Dome on the Rock

The title of this page being a tip of the hat to author Malcolm Dome who has written and broadcasted about
Hawkwind for decades.  A keeper of the flame.
suggesting the band lied about their age, and one brief missive from Eric Clapton, which probably came from
his assistant (but fair play to him for bothering to acknowledge Hawkwind).

However, the absence of any celebrities onstage -although TV's Matthew Wright does provide backing vocals
during Silver Machine- is appropriate. Hawkwind have always been, and remain, a dedicated underground band,
one that doesn't need any guests to legitimise an event such as this. Instead what we get is a quite breathtaking
performance from the current incarnation of the band, with founder-leader Dave Brock partially hidden behind a
massive, and rather ridiculous, lectern.

The set draws back the years, featuring some of the best-loved material among diehards. Warriors... kicks it all
off, leading into Assault And Battery (Part 1) and The Golden Void (Part 2) - already it's clear that Hawkwind
intend this to be a celebration that reaches far back into their colourful history

The band are backed by projections, films and a light show that pays homage to the much missed Liquid Len,
but is also decidedly 21st century, plus exotic dancers who are dressed as 1950s sci-fi pulp movie heroines
(hardly Stacia, but nobody complains). Musically, there's a new dimension to Lighthouse, Space Is Deep and
Angels Of Death, before the combination of Spirit Or The Age and Silver Machine nod towards the more
commercial side.

The main set closes with Brainbox Pollution, You'd Better Believe It and Right To Decide, before everything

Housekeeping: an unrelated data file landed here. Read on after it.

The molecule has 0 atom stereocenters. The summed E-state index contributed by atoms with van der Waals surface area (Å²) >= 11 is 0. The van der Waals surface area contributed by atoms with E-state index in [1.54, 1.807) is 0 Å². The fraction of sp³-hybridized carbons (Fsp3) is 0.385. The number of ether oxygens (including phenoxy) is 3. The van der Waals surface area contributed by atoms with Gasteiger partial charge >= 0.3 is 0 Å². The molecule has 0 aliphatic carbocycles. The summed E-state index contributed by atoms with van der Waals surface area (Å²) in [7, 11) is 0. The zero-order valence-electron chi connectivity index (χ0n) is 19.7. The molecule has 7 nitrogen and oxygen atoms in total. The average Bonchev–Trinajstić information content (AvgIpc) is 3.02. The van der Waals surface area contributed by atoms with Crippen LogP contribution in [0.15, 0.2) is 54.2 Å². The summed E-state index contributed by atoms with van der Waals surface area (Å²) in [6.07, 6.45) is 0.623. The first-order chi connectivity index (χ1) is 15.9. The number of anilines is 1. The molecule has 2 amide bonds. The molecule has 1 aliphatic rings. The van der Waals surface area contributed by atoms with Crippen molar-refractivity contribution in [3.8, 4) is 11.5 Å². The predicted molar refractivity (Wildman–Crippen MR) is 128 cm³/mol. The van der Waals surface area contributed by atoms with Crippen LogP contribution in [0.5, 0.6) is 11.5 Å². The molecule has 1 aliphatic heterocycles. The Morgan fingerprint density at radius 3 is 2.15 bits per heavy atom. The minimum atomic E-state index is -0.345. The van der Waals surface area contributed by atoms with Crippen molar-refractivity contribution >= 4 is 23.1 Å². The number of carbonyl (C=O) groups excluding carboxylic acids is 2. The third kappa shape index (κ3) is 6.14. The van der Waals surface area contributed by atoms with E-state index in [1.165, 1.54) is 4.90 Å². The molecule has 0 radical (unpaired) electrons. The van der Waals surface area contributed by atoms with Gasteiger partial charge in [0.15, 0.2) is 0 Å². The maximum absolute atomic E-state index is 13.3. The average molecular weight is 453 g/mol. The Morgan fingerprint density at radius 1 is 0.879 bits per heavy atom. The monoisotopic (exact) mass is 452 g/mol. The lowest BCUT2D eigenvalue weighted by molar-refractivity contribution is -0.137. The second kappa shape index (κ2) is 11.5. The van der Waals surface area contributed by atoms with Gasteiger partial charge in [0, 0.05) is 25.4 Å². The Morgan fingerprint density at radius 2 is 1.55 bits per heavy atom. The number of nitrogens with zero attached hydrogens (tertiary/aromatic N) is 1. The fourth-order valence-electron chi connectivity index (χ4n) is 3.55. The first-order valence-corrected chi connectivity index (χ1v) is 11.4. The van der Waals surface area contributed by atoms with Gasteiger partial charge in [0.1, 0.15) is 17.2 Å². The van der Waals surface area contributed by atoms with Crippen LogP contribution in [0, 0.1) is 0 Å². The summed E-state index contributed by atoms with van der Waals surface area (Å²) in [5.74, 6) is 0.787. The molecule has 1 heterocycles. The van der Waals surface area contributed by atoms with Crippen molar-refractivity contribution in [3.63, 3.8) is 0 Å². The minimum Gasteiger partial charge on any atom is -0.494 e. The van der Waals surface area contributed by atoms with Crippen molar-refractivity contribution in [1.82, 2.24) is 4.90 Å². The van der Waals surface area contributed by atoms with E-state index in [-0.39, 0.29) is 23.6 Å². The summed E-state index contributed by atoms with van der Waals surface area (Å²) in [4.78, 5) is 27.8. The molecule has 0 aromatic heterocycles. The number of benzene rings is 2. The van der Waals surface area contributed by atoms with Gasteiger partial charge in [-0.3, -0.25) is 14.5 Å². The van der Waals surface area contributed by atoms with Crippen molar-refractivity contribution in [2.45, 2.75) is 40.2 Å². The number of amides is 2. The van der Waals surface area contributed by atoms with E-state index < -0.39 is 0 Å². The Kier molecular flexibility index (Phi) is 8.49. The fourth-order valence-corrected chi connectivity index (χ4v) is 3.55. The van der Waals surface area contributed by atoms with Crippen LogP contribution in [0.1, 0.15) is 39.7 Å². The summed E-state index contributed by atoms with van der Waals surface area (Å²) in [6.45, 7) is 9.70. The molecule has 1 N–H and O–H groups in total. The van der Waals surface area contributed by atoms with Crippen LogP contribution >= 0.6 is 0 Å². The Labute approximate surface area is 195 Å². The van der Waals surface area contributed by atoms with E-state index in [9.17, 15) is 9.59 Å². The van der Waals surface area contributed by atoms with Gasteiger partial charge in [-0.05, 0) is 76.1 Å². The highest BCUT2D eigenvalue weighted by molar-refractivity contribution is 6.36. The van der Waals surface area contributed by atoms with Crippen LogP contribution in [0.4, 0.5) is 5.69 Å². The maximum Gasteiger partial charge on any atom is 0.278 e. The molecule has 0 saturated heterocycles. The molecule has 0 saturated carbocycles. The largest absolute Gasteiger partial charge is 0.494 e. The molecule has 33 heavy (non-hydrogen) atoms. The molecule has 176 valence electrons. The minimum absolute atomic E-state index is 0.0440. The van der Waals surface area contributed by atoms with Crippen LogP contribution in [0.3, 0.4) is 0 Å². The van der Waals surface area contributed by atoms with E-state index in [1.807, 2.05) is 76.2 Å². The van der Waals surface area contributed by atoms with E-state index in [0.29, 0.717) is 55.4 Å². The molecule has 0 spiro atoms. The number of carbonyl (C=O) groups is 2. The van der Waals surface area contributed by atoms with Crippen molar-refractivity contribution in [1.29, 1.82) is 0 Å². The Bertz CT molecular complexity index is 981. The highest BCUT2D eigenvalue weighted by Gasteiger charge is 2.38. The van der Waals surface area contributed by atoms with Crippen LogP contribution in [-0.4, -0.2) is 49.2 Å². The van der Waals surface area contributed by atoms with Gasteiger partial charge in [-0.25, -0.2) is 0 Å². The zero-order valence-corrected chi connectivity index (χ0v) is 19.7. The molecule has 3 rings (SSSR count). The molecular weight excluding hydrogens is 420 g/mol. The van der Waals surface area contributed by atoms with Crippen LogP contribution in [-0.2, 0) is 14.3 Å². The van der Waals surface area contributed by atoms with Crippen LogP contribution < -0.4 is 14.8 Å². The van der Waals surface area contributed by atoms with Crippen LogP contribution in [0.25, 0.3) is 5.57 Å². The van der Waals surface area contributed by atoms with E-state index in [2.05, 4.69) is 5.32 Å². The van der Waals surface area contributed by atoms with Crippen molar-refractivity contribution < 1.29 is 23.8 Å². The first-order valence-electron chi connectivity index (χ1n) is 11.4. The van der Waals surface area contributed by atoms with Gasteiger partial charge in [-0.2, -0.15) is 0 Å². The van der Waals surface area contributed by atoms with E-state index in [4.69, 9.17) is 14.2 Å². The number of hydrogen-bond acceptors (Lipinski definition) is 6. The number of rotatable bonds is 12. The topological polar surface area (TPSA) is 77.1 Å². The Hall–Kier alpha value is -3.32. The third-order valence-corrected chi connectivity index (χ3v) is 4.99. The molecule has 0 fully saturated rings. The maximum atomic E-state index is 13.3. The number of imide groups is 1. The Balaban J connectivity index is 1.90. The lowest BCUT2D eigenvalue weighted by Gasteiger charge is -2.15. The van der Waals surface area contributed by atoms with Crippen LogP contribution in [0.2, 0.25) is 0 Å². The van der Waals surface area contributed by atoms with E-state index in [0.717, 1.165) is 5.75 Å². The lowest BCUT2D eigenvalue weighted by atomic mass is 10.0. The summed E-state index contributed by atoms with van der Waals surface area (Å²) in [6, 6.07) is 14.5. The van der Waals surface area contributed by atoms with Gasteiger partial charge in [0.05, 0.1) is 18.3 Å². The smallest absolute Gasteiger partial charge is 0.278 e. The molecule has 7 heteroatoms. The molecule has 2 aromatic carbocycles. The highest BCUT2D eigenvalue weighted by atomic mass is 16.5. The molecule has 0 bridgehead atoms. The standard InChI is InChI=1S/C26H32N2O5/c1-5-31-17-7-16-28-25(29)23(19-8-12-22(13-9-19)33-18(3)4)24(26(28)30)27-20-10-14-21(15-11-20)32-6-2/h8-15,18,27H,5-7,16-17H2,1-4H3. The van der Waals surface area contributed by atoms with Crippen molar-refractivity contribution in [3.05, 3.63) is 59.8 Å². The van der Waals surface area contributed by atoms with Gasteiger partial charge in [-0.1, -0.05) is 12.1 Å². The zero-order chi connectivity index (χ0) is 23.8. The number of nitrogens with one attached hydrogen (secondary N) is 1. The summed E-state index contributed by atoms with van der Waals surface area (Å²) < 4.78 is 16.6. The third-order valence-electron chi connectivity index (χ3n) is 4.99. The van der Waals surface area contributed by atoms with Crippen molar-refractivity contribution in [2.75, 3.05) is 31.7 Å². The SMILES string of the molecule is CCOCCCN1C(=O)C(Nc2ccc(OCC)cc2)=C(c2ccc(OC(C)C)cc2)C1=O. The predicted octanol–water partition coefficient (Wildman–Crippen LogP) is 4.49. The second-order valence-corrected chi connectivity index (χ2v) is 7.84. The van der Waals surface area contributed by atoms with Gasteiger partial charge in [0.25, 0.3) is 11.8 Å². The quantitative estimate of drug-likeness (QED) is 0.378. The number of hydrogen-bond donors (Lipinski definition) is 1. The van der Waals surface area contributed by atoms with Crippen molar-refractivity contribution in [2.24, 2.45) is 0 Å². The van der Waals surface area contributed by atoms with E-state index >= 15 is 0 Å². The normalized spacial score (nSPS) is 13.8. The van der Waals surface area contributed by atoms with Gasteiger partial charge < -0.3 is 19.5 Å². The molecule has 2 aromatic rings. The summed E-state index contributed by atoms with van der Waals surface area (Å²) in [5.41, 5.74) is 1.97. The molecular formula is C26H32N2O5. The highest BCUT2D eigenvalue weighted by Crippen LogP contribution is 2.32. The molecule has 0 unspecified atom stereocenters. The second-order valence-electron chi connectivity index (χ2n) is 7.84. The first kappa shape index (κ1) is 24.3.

reaches a crescendo with an astonishing encore version of Assassins Of Allah, which becomes a dub reggae
space rock acid trip, thanks to the vocal rappings of occasional Hawkwind collaborator Captain Rizz. This is
where everything should have ended. But the band come back for the anticlimactic Fahrenheit 451. Still, they're
allowed one slip. Afterwards, it's strange to hear an announcement for everyone to eave quietly and respect the
local residents. But being Hawkwind, everyone does.

-Malcolm Dome
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It's Hawkwind's 40th anniversary. Or rather the 40th
anniversary of the first time the band then called Group X
stepped onto a stage, at the All Saint's Hall, just down the
road from this venerable venue.

The fact that the Porchester looks like a church hall is
fitting, given the fact it was in such a locale that Group X
first entered the public domain four decades ago. There
are, unusually, performance artists wandering through the
crowd including jugglers, dancers and even one man
dressed as a cleaner washing the floor. Oh, hang on, this
bloke is actually washing the floor. And when was the last
time you saw that happen in the middle of a gig?

There are no special guests tonight. Rumours that Foo
Fighters mainman / Them Crooked Vultures drummer
Dave Grohl is to turn up are false. David Gilmour is
apparently in attendance somewhere, but doesn't get up
onstage. And whereas on the previous night, Iron
Maiden's Bruce Dickinson introduces the band, tonight,
there's only a cheeky message from Girlschool,